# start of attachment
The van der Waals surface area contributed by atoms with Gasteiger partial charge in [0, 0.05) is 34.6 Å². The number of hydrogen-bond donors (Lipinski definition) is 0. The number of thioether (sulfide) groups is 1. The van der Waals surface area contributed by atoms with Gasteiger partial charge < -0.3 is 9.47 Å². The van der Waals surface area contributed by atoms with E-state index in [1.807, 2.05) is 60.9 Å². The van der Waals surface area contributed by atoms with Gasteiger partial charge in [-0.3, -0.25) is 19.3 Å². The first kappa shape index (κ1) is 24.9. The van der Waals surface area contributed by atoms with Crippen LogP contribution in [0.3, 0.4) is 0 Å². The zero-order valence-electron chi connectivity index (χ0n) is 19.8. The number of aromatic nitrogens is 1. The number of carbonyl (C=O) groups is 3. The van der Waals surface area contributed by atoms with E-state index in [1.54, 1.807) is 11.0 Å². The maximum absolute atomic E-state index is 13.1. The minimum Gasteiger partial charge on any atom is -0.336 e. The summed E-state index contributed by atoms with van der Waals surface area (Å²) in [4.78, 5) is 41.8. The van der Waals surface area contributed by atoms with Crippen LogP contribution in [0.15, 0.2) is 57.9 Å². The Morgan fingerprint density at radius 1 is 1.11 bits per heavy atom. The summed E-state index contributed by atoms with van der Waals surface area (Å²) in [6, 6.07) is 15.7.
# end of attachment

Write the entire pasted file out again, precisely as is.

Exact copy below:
The van der Waals surface area contributed by atoms with Gasteiger partial charge in [0, 0.05) is 34.6 Å². The number of hydrogen-bond donors (Lipinski definition) is 0. The number of thioether (sulfide) groups is 1. The van der Waals surface area contributed by atoms with Gasteiger partial charge < -0.3 is 9.47 Å². The van der Waals surface area contributed by atoms with E-state index in [1.807, 2.05) is 60.9 Å². The van der Waals surface area contributed by atoms with Gasteiger partial charge in [-0.3, -0.25) is 19.3 Å². The first kappa shape index (κ1) is 24.9. The van der Waals surface area contributed by atoms with Crippen LogP contribution in [0.3, 0.4) is 0 Å². The zero-order valence-electron chi connectivity index (χ0n) is 19.8. The number of aromatic nitrogens is 1. The number of carbonyl (C=O) groups is 3. The van der Waals surface area contributed by atoms with E-state index in [1.54, 1.807) is 11.0 Å². The maximum absolute atomic E-state index is 13.1. The minimum Gasteiger partial charge on any atom is -0.336 e. The summed E-state index contributed by atoms with van der Waals surface area (Å²) in [4.78, 5) is 41.8. The van der Waals surface area contributed by atoms with Crippen LogP contribution in [0.15, 0.2) is 57.9 Å². The Morgan fingerprint density at radius 1 is 1.11 bits per heavy atom. The summed E-state index contributed by atoms with van der Waals surface area (Å²) in [6, 6.07) is 15.7.